This week, the U.S. Senate is considering bills to ban abortions after 20 weeks; to defund Planned Parenthood; and to hold abortion providers criminally liable for failing to provide medical care to babies born alive. Despite this, Pope Francis reportedly will focus his comments during his U.S. visit on climate change, not life issues. Oklahoma Senator James Lankford finds this sad and puzzling.
Lankford, a cosponsor of the bill that would ban abortions after 20 weeks, the Pain-Capable Unborn Child Protection Act, spoke with me Monday about the pope's visit. He also addressed the pending pro-life legislation and the battle over defunding Planned Parenthood, which could lead to a government shutdown.
"I would be surprised if he came in and talked about climate change, which is not a biblical issue, but didn't talk about abortion, which clearly is a biblical issue," Lankford said. "The life issue is clearly one of those things that comes up over and over again in Scripture — the value of each human being. While there are many issues to talk about dealing with poverty, dealing with justice, dealing with protection under the law, certainly we can find common ground to be able to talk about the life issues. ... That should be a central part of the conversation." more >>
A number of Republican politicians have warned Pope Francis against "lecturing" them on issues such as climate change and capitalism ahead of the pontiff's major address at a joint session of Congress on Thursday.
"I think it's totally inappropriate that the Pope is weighing in on all the real sensitive, far-left issues," said Oklahoma Republican Senator James Inhofe in an interview with CNN. "I'm not a Catholic, but my Catholic friends in Oklahoma are not real pleased with it."
Rep. Paul Gosar, a Catholic Republican from Arizona, added: more >>
The U.S. Senate failed to move forward on a bill that would ban most abortions after 20 weeks gestation, when a fetus can feel pain.
Known as the Pain-Capable Unborn Child Protection Act, the bill failed on Tuesday morning to receieve the necessary 60 votes to advance to a vote.
"What I am asking every colleague is this: look in your hearts and help us stand up for the most innocent life," said Senate Republican Majority Leader Mitch McConnell in advance of the vote. more >>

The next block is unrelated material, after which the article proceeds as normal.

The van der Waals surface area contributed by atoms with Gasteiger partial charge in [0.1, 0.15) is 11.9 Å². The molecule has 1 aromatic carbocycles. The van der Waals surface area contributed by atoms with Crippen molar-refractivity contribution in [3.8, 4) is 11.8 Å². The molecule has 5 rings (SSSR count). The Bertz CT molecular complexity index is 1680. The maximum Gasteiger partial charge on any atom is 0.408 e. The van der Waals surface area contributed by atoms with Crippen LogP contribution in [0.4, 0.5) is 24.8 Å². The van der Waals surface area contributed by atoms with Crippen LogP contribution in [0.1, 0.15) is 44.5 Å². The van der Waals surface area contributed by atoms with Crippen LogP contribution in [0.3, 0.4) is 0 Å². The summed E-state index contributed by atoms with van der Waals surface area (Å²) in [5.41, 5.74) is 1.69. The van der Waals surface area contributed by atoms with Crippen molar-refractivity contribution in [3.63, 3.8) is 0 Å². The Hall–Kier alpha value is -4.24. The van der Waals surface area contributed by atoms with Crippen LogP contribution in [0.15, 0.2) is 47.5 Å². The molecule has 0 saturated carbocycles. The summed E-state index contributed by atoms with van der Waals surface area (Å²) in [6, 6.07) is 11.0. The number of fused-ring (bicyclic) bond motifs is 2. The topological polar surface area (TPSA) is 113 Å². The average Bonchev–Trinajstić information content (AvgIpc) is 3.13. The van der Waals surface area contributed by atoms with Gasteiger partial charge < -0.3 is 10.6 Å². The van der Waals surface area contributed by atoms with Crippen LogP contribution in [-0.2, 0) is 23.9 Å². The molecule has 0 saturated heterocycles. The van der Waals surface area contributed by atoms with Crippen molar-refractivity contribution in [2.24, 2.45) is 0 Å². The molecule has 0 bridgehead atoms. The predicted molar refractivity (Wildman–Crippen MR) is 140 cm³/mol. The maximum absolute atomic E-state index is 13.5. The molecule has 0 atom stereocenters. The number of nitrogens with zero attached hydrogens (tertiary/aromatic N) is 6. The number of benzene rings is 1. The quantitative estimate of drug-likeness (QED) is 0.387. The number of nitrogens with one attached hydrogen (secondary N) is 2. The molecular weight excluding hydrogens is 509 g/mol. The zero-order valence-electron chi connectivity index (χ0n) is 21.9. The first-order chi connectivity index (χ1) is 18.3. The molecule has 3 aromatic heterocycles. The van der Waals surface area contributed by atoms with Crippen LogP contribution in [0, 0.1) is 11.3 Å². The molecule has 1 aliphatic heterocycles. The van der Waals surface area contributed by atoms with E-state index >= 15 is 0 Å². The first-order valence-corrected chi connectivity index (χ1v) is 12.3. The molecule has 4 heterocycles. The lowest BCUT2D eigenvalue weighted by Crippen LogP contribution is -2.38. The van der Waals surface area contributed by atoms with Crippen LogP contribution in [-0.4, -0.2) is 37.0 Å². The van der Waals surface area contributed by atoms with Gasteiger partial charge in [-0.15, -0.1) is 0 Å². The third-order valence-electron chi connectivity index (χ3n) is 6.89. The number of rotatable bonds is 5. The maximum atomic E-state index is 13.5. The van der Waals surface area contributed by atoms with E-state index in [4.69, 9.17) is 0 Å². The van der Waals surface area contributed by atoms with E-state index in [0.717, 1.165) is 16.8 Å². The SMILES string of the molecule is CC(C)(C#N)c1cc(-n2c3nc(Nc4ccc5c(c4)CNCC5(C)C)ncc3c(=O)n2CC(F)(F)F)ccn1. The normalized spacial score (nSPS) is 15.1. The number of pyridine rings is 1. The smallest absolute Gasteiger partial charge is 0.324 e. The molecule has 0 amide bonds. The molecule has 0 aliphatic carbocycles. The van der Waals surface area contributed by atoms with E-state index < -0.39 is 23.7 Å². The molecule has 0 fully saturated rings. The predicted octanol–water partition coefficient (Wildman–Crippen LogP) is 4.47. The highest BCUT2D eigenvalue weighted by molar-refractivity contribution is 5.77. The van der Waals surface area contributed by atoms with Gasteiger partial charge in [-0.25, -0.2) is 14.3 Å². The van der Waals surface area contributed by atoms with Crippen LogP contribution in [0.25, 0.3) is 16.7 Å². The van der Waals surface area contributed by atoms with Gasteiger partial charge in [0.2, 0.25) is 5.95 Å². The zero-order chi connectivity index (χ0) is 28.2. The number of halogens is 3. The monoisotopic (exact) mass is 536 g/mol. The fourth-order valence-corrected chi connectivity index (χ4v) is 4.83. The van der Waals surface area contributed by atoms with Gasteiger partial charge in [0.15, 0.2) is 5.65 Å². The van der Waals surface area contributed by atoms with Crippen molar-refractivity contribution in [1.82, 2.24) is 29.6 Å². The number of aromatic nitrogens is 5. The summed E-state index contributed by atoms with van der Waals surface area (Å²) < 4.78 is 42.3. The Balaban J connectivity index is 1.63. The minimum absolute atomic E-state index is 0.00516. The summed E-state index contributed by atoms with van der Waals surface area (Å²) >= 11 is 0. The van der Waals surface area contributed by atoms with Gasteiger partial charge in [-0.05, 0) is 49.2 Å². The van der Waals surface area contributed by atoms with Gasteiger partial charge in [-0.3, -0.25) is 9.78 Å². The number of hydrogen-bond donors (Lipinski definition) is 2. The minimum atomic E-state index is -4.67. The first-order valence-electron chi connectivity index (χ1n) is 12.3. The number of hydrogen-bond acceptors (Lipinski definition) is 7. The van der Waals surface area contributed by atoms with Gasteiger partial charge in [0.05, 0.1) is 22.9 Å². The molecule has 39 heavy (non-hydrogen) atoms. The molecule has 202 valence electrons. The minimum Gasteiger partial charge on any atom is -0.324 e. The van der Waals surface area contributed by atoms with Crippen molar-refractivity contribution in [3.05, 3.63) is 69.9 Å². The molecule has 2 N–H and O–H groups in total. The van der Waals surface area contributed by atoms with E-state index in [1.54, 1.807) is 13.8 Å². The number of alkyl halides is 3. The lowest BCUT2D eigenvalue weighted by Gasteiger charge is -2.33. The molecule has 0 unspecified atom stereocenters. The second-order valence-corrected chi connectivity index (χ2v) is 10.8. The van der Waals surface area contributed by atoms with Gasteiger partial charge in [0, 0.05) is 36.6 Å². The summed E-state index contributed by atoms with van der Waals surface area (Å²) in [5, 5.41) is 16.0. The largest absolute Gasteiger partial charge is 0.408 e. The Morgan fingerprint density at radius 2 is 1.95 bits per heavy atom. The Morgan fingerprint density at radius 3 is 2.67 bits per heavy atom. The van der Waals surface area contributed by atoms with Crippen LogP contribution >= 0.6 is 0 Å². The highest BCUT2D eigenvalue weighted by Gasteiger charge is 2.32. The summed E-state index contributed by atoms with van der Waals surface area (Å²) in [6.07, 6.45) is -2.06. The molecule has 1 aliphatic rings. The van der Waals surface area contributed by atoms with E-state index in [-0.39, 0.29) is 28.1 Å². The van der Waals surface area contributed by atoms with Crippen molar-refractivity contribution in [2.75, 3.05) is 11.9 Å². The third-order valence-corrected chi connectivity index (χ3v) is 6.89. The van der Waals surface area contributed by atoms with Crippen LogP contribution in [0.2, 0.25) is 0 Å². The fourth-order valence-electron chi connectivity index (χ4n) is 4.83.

Former Hewlett Packard CEO and Republican presidential candidate Carly Fiorina received an ovation during Thursday night's GOP presidential debate after she strongly denounced Planned Parenthood and implied that the Republicans in Congress should risk a government shutdown to force a presidential veto to spending legislation that wouldn't fund the abortion giant.
As the topic of whether or not Republicans in Congress should risk a government shutdown to defund Planned Parenthood was raised at the CNN debate at the Ronald Reagan Presidential Library in California, Ohio Gov. John Kasich argued that it is pointless to attempt defunding Planned Parenthood through the continuing resolution, if President Barack Obama is just going to veto such legislation.
With the GOP in control of both the House and Senate, Texas Sen. Ted Cruz and Fiorina responded to Kasich's veto argument stating that conservatives should not back down from their opposition to Planned Parenthood's $500 million in annual federal funding just because Obama is sure to veto. more >>
GOP presidential candidate Ben Carson said that he "absolutely" stands by his comments on Sunday that he would not support a Muslim president, but clarified that he would be opposed to any politician, including a Christian, looking to turn America into a theocracy. He argued that when it comes to the office of the president, the U.S. Constitution trumps religion.
"We don't put people at the head of our country whose faith might interfere with them carrying out the duties of the Constitution. If you're a Christian and you're running for president and you want to make this [country] into a theocracy, I'm not going to support you. I'm not going to advocate you being the president," Carson expressed in an interview with Fox News' Sean Hannity.
The retired neurosurgeon had previously told NBC's "Meet the Press" that a Muslim man or woman should not be "in charge of this nation," drawing criticism from The Council on American-Islamic Relations and some of his GOP presidential rivals, including Sen.'s Ted Cruz and Lindsey Graham. more >>
Vice President Joe Biden, a Roman Catholic, said that while he accepts the Church's position that life begins at conception, he will not share his position with others who do not have the same beliefs.
"I'm prepared to accept that at the moment of conception there's human life and being, but I'm not prepared to say that to other God-fearing, non-God fearing people that have a different view," Biden told Father Matt Malone, S.J., editor in chief of America magazine, in an interview published on Monday.
Biden admitted that it has been hard to reconcile the Democratic Party's support for abortion rights with Catholic doctrine, but explained that he cannot impose a "precise view" stemming from his own faith on others. more >>